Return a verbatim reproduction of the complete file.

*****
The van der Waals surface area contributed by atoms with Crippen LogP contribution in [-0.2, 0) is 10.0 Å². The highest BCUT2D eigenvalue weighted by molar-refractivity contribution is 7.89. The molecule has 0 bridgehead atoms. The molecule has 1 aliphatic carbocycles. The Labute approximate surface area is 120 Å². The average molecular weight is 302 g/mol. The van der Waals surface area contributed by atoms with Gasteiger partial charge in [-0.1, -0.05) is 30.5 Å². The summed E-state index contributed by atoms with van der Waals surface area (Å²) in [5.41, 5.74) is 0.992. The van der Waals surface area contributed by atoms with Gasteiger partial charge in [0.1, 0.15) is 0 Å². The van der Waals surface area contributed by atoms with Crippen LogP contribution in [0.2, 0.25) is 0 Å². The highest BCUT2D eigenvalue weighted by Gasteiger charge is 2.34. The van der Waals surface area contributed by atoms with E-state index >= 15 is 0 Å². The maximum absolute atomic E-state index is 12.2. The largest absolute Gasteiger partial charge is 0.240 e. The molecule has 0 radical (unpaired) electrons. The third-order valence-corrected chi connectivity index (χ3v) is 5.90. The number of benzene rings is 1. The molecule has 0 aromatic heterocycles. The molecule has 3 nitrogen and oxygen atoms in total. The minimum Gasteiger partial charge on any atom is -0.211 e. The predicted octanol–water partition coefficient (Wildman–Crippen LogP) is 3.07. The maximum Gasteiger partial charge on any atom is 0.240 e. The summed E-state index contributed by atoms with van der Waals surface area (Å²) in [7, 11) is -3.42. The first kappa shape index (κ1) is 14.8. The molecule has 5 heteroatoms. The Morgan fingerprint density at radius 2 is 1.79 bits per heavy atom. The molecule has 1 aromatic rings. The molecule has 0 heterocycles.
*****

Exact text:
The van der Waals surface area contributed by atoms with Crippen LogP contribution in [-0.2, 0) is 10.0 Å². The highest BCUT2D eigenvalue weighted by molar-refractivity contribution is 7.89. The molecule has 0 bridgehead atoms. The molecule has 1 aliphatic carbocycles. The Labute approximate surface area is 120 Å². The average molecular weight is 302 g/mol. The van der Waals surface area contributed by atoms with Gasteiger partial charge in [-0.1, -0.05) is 30.5 Å². The summed E-state index contributed by atoms with van der Waals surface area (Å²) in [5.41, 5.74) is 0.992. The van der Waals surface area contributed by atoms with Gasteiger partial charge in [0.1, 0.15) is 0 Å². The van der Waals surface area contributed by atoms with Crippen LogP contribution in [0.2, 0.25) is 0 Å². The highest BCUT2D eigenvalue weighted by Gasteiger charge is 2.34. The van der Waals surface area contributed by atoms with E-state index >= 15 is 0 Å². The maximum absolute atomic E-state index is 12.2. The largest absolute Gasteiger partial charge is 0.240 e. The molecule has 0 radical (unpaired) electrons. The third-order valence-corrected chi connectivity index (χ3v) is 5.90. The number of benzene rings is 1. The molecule has 0 aromatic heterocycles. The molecule has 3 nitrogen and oxygen atoms in total. The minimum Gasteiger partial charge on any atom is -0.211 e. The predicted octanol–water partition coefficient (Wildman–Crippen LogP) is 3.07. The maximum Gasteiger partial charge on any atom is 0.240 e. The summed E-state index contributed by atoms with van der Waals surface area (Å²) in [7, 11) is -3.42. The first kappa shape index (κ1) is 14.8. The molecule has 5 heteroatoms. The Morgan fingerprint density at radius 2 is 1.79 bits per heavy atom. The molecule has 1 aromatic rings. The molecule has 0 heterocycles.